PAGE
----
Materials are not given freely and often times the player is expected to go out of their way to collect them. They can be found hidden in lockers, special cargo containers, picked up from enemies or collected by a small scavenger robot that takes ten minutes to complete its hunt. If ten minutes is too long (and it often is), you can pay EA to equip faster robot workers. The resource farming and waiting for scavengers to deliver materials positions the player to spend a significant amount of time hovering around benches or make the long trek back to another. This experience is worsened by the realization that for all your farming, you may not have enough materials needed to construct the desired item. Visceral tries to account for this by including portions of gameplay that feature a near infinite number of aliens.

When I did manage to complete my weapon designs, I often felt that they were largely underpowered. I can use special circuits to boost weapon stats, like reload time and damage, but no matter how many “+damage” and “+rate of fire” circuits I attach, even the most basic of Necromorphs soak up a lot of hits. And because the best equipment and components don’t show up until the last half of the game, I’m left feeling unfairly held back.

This is where the microstransactions come into play. Rather than farm components or hunt down blueprints, Visceral makes it easy to visit the PlayStation Store to buy weapons and extra materials.  Dead Space 3 is the first game I spent money on microtransactions only to see if there was a noticeable difference between the weapons I could make and those that can be purchased. I dropped $4.99 on the Marauder Pack, giving me a new suit (no apparent benefits beyond the aesthetic) and an assault rifle/plasma melee attachment that easily turned aliens into mush easier and faster than anything else I made from scratch.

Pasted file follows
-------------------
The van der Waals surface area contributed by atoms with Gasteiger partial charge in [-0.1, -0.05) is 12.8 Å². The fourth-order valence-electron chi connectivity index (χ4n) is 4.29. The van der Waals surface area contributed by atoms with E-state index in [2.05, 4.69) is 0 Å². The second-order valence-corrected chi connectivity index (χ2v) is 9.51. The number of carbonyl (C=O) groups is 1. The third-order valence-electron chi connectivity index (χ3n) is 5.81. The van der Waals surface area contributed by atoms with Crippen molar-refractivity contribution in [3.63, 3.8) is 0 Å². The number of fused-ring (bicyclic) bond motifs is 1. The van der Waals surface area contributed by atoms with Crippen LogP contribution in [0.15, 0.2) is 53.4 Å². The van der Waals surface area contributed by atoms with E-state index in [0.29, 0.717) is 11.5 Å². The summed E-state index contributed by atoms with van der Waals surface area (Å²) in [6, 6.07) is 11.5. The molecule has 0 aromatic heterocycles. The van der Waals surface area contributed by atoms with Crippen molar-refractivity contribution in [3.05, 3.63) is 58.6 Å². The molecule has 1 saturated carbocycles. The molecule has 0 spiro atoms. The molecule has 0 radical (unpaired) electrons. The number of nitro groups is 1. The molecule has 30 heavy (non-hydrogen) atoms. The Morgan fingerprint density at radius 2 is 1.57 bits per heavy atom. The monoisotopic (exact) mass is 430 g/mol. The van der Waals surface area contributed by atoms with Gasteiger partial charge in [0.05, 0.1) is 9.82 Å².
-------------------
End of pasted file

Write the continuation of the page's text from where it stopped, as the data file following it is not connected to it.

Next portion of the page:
As a side note, while browsing the in-game store, I noticed EA offered material packs that contained a large number of materials and components to craft various items and attachments along with a randomized high quality item. EA wants you to spend cash for an item you might get. That, I think, is the game’s biggest and nastiest offender of this whole screwy setup. Anyone will tell you that you don’t have to spend money to purchase new weapons but I honestly feel that the game is designed to nudge you in that direction.  If you decide to forgo paying for items, it seems to me that crafted weapons won’t really prove their worth until a second playthrough on New Game+.

If the story of Dead Space 3 was as interesting as the last two games, I could have overlooked the problems above. Unfortunately, the plot is just as underwhelming as the rest of the game. Dead Space 3 presents an emotionally damaged Isaac Clarke who has fallen on hard times after his previous emotional trauma strained the relationship between he and Ellie Langford to the breaking point. The galaxy has become a very dangerous place after the Unitologists, led by the fanatical Jacob Danik, militarized and all but decimated the forces of EarthGov. Teaming up with officer Jordan Carver, the remaining EarthGov battalion locates Langford’s team within the ruins of a colony orbiting the Hoth-like planet of Tau Volantis, which was once a hotbed of Necromorph activity 200 years ago. The story starts off strongly, I liked how the tutorial saw Isaac being hunted by Unitologists in a city, a cool little set piece before venturing into familiar territory. When Isaac meets with Ellie and starts butting heads with her new beau, the subsequent love triangle/dick measuring bullshit is so dumb and forced that the whole affair is impossible to take seriously. By the time Isaac reaches Tau Volantis, I had forgotten why I was even there. I knew that there was Some Big Secret to be found on the planet but the reasoning behind the tasks given to me along the way grew fuzzy and I didn’t feel the need to care anymore. All I really had to do was just point my gun and shoot.

Dead Space 3 is a disappointment on many levels and that’s a damn shame. Perhaps the game’s eventual reboot/re-imagining will find a way to get the franchise back to its roots.